Supergirl: Who is Maxwell Lord?

Peter Facinelli Max Lord

It only took a few minutes for tonight's episode of Supergirl to introduce Maxwell Lord.

To all appearances, he's a philanthropist -- albeit one who isn't crazy about aliens, even the ones that call themselves superheroes.

Expressing the opinion that Superman has turned Metropolis into a war zone beset by villain after villain since his first appearance in town, Lord has serious reservations about Supergirl.

Comic book fans recognize the name of Maxwell Lord, though -- and we're all wondering, which version will we meet?

First introduced in Justice League #1 in 1987, Maxwell Lord was created by Keith Giffen, J.M. DeMatteis and Kevin Maguire. After the Justice League disbanded, it was Lord who reassembled a group of heroes under that banner -- this time with U.N. sanction. His version of the Justice League had a frequently-changing lineup, although the core of it -- Martian Manhunter, Blue Beetle, Booster Gold, Fire and Ice -- remained not only throughout Giffen and DeMatteis's run but after they left as well.

Lord was at first depicted as a crass, greedy opporutnist -- but one who had genuinely good intentions. When he was briefly taken over by a villainous alter ego, Martian Manhunter scanned his mind and determined that he still deserved to remain with the League.

Not so much a Lord supporter? Superman, who wrested control of the League from Lord following the events of the "Breakdowns" storyline which broke up the Justice League teams in place at the time and the "Panic in the Sky" storyline, in which Superman stepped up to lead the superhero community. Superman and Lord butted heads immediately, with Superman thinking that Lord exerted too much control over the League, and suspecting Lord's motives.

Following Superman's death at the hands of Doomsday, Lord remained on with the League for a while, but fell away. It was later revealed that his mother had died during the destruction of Coast City at the hands of Hank Henshaw, then posing as the a revived Superman.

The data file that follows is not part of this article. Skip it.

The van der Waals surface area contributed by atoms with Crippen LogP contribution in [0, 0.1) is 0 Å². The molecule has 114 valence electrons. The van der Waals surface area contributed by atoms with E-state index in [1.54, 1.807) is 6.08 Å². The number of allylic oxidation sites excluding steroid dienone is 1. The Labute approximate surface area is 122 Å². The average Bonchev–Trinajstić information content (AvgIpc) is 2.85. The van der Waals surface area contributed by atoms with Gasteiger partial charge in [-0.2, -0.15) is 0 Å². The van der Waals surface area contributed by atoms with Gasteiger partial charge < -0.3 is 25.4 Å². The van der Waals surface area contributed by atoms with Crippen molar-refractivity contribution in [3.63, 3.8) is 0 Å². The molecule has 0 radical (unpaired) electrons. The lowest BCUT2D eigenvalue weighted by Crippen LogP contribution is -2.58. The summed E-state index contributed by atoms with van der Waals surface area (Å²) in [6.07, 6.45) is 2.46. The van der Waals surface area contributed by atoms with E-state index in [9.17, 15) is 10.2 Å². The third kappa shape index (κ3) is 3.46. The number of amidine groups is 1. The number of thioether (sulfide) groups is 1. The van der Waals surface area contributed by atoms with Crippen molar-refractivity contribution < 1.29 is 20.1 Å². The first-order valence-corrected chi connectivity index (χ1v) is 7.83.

Lord's next major appearance was in Countdown to Infinite Crisis, when it was revealed that he had been playing the superhero community for years. As Checkmate's Black King, he had been secretly manipulating the Justice League to be less effective because he despised superheroes and wanted to make the public at large less reliant on them.

When he was discovered, he murdered Ted Kord -- the second Blue Beetle -- and hid the evidence. When the superhero community as a whole eventually got wise to him, he used mind control powers that had been revealed during his time with the League to take over Superman's body and attempt to prove that superheroes were dangerous by making the Man of Steel into a murderous puppet. In order to stop him, Wonder Woman killed Lord, snapping his neck on live television, and leading to a distrust of superheroes in general and Wonder Woman in specific.

After the events of the Blackest Night crossover, Lord returned from the dead -- and menaced his former Justice League members, erasing any memory of Maxwell Lord from the rest of the world's memory and sending them on essentially a wild goose chase to find and stop him.

"I don't think he's evil," actor Peter Facinelli, who plays Lord on Supergirl, told ComicBook.com at New York Comic Con last month. "It's just that there's very clear good and bad and what Maxwell brings is a kind of a gray area. Don't always be too sure what is good or bad. I think his perspective is that humanity should save themselves and that these outside sources -- aliens, aka superheroes and -villains -- are just interfering with the problems that we need to face, and the problems that we're facing as humanity are way bigger than two superheroes battling it out."

In the New 52, Lord hasn't been seen much. He appeared during Giffen and DC co-publisher Dan DiDio's short-lived O.M.A.C. series, again as the head of Checkmate but this time not evil. In both the pre- and post-Flashpoint DC Universes, Lord's Checkmate had ties to Brother Eye and the O.M.A.C. Project.

The character -- again in his capacity as Black King of Checkmate -- appeared on Smallville.